Free economies exhibit more resiliency

Freedom New Mexico

Though it’s hard to imagine, Japan’s 8.9-magnitude earthquake could have been worse. Japan is one of the most developed nations in the world, with an extensive capitalist economy. It’s not perfect. Some protectionism and high taxes of recent years have slowed Japan’s growth. And Prime Minister Naoto Kan has warned of a “Greece-like” debt crisis. Well, it’s not quite that bad. Unlike Greece, whose debt mostly is owned by foreign banks, Japan’s government debt mostly is owned by Japanese banks and persons, giving it more flexibility.

It’s this strong, developed economy that has prevented many more casualties. “Nations that are richer and more plugged into the global economy have proven more resilient in national disasters,” said Dan Griswold,

director of the Center for Trade Policy Studies at the libertarian Cato Institute. “Nothing will protect you from an 8.9 earthquake. But a lot more people would be dead if Japan were a poor and isolated country.”

A good example was Haiti’s earthquake last year. One of the poorest nations in the world, its shoddy buildings crumbled under a 7.0 earthquake. It’s still not known exactly how many died, but ABC News reported in January that Haiti’s “government has revised upward its previous estimate of the death toll from 230,000 to 316,000, meaning about 3 percent of Haiti’s entire population perished.”

On the Heritage Foundation’s Index of Economic Freedom, Japan ranks 20th out of 179 countries, and Haiti 133rd. (The United States is ninth.) Even before the earthquake, Heritage noted, Haiti’s anti-market problems included: “Protection of investors and property is severely compromised by weak enforcement, a paucity of updated laws to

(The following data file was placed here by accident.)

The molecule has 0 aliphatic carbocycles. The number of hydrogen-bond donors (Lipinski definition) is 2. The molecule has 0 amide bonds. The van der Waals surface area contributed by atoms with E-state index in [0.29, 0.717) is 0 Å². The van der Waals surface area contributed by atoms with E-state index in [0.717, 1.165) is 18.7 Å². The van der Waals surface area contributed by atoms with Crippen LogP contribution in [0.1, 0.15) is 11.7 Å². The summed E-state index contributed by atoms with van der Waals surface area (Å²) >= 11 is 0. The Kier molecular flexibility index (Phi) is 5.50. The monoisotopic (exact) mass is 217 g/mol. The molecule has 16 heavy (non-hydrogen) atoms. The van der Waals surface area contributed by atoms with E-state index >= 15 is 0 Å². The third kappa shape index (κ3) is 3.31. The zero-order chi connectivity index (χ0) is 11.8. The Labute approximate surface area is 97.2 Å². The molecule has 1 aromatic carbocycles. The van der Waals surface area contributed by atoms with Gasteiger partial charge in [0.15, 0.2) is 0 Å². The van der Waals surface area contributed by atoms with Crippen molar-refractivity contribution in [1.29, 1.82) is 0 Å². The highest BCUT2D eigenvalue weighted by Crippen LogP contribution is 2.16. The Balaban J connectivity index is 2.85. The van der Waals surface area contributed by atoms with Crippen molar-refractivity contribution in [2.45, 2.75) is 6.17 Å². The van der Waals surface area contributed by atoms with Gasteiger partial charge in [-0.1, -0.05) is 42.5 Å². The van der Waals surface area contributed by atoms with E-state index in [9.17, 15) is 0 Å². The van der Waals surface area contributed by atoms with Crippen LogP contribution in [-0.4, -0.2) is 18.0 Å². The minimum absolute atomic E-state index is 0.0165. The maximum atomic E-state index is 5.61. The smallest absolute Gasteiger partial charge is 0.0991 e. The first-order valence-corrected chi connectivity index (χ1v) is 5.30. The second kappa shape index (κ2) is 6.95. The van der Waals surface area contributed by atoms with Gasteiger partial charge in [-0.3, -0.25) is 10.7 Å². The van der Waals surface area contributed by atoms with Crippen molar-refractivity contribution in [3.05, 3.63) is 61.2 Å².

handle modern commercial practices, and a dysfunctional and resource-poor legal system. … Corruption is perceived as rampant.”

Economically, Japan has been staggered. Honda, Toyota and other stocks are down. Global oil prices dropped as a drop in Japanese demand was anticipated. The prices of other commodities also may be affected. Early reports were that five Japanese steel mills closed to assess structural damage; according to Reuters, that may increase prices due to shortages.

“The tremors from this will reverberate throughout the world economy for months, if not years,” Griswold observed. “It will have a huge impact on commodities. We prosper together, and feel each other’s pain.”

As relief efforts proceed, it’s worth emphasizing that free markets and free trade were essential to lessening the damage done by the earthquake and tsunami. Freedom just doesn’t bring prosperity; it saves lives.